Best Rifle Scopes Reviewed and Tested
When it’s time to go hunting, you want to ensure you have everything you need to make an effective trip out. You need to schedule your trip, especially if you are going with a group of friends. You need to look over all of your clothing, and ensure it still fits after another year. You also need to look over all of your stuff and make sure that it is in great shape. When you do this, you might notice that your eye site is starting to look a little off, or it takes longer to get your rifle calibrated, or maybe it just doesn’t fire like it used to. If this is the case, and you are looking for a new rifle scope which is on the list for best rifle scope reviews for this year, then you have found the most comprehensive review and guide to help you pick the right rifle.
When it comes to choosing the best rifle scope, there are a multitude of options for you to decipher throug, and attempt to figure out if it is the right one for you. Have you used a steel tubed rifle scope before? If so, what is the difference between steel and aluminum? There are scopes which are shiny, and others which have a duller finish – does that matter? How much are you “really” going to need to adjust the rifle? The answer to that depends on how far you plan on shooting, which is important to know, as you for sure do not want to buy a rifle with too short of a scope, but you also don’t need one which is well beyond the measurement you will ever shoot.
Within this very comprehensive guide, you will learn about all the different variables that goes into a rifle scope, and why each one is important for you. Once you figure out what your needs are, you can fully dial into the few different models which meet your needs. We will also show you ten different rifle scopes available on the market today, what their benefits are, and their cost, so you can compare them and see how much your new rifle might end up costing. There is a section which covers Frequently Asked Questions, all in an aim to give you as much information as possible, in a clear and understandable fashion, so you can choose the rifle scope that is best for you.
Our Top Recommended Best Rifle Scopes
- Nikon Buckmasters II 3-9×40 BDC
- Brighter anti-reflective system of multicoated lenses
- Price: See Here
- Simmons 511039 3 - 9 x 32mm .22 Mag
- Parallax correction preset from 50 yards to infinity
- Price: See Here
- CVLIFE Tactical 3-9x40 Optics R4
- Coated fogproof, shockproof and waterproof lenses
- Price: See Here
What makes a Rifle Scope the Best Rifle Scope?
There are many components which go into what makes a good rifle scope. And with the advent of the new technologies which are available, there are more options available today compared to any other time in history. Listed below are some of the components you need to ensure you are familiar with as you start on your quest to find your next rifle.
This is one of the most varied parts of your rifle, and can really help determine what kind of rifle you are going to have. Within each rifle scope, there are, on average, up to eight different lenses. However, what makes up the lens is just as important, if not more so, than the number of lens you have. The quality of the glass within the lens, the shape of the lens, and even the quality of the coating which was put on the glass are all vital on how good a lens is.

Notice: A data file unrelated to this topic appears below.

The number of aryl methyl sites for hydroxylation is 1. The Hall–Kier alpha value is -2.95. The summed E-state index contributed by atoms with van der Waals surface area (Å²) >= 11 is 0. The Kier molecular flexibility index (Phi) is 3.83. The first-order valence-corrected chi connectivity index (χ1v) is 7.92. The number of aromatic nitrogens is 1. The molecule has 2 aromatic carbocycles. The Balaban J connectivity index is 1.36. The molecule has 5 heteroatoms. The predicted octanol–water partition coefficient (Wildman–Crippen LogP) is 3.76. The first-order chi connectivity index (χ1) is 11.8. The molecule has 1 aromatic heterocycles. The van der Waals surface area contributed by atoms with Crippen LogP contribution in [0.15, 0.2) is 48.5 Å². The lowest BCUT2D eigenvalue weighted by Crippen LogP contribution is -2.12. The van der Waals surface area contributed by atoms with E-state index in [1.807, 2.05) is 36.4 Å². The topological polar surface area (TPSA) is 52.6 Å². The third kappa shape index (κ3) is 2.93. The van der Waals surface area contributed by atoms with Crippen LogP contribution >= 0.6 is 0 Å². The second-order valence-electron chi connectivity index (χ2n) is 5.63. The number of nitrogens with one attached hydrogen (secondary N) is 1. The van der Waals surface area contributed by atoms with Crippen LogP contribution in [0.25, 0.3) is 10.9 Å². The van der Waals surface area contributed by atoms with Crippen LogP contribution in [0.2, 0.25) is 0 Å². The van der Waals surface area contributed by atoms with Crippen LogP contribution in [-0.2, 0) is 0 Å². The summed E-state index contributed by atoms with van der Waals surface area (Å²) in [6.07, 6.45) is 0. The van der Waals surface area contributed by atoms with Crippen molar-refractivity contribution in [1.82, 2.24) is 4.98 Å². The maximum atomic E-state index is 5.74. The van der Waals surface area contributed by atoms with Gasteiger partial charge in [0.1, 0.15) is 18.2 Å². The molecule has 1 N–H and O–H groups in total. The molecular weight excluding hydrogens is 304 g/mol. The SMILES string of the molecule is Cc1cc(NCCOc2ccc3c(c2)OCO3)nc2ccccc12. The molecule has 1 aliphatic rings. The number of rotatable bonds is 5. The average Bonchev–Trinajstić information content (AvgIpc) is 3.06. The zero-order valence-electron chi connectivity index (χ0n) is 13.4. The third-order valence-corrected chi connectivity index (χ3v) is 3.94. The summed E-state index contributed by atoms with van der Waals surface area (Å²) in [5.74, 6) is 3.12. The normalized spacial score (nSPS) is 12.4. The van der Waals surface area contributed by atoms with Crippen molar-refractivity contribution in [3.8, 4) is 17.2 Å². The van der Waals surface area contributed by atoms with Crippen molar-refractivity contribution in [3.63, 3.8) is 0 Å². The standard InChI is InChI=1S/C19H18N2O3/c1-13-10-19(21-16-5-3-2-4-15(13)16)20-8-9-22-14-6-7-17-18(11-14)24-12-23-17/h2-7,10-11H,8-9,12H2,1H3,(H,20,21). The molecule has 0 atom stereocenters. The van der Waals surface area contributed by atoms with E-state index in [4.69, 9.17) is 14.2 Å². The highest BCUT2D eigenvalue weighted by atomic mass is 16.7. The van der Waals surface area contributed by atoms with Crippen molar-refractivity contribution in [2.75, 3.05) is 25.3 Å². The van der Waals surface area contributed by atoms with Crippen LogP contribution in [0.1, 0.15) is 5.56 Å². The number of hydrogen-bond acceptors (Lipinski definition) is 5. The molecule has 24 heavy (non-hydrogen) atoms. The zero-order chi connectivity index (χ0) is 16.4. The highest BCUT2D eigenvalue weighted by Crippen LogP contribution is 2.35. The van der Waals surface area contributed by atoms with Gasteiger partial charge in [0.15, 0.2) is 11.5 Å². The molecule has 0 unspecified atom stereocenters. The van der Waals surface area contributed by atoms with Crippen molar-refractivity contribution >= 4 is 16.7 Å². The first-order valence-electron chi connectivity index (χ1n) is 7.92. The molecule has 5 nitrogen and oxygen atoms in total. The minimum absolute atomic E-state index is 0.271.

One of the biggest components you should consider when picking a lens is what kind of weather do you typically hunt in? The more you hunt in the rain, the more you will need a lens which has a coating on it which helps disperse the rain in a way where it doesn’t distract your shot. If you hunt in an area where this is a lot of fog in the morning, then you need a lens that can look through the fog, and still find your target.
You might look at the costs for a lens, and think that you don’t need anything more than a low-end model. Although there have been some great strides made in low-end lens over the last decade, if you compared a low-end model to a high-end model, there is no comparison still between the two. Not only this, but it is highly possible you will pay more for a lens than you will for your rifle – this should actually be expected, not the exception. If you spend more on a rifle than a lens, you might have a rifle which can shoot well, but will still be inaccurate shot. Picking out the right lens is vital to the success of your entire rifle.
There are a lot of different adjustments within each scope which can be made, and how much you need to adjust each of those aspects should determine what kind of scope you need. The major adjustments within each scope is accounting for elevation and wind. The change in elevation allows you to change your shot on a vertical basis, and the wind is typically on a horizontal basis. These two lines meet at a cross hair, and the cross hair can also be adjusted based upon your own eye.
Typically, both the adjustments for wind and elevation are controlled by knobs, or dials, and each adjustment is mean to move the cross hair by ¼” for every 100 yards. What you have to be aware of is that is standard, and does not always hold true for every scope. Once you have your scope, you will need to spend time shooting at a range to completely figure out what each click actually represents, so you know as you are in the field.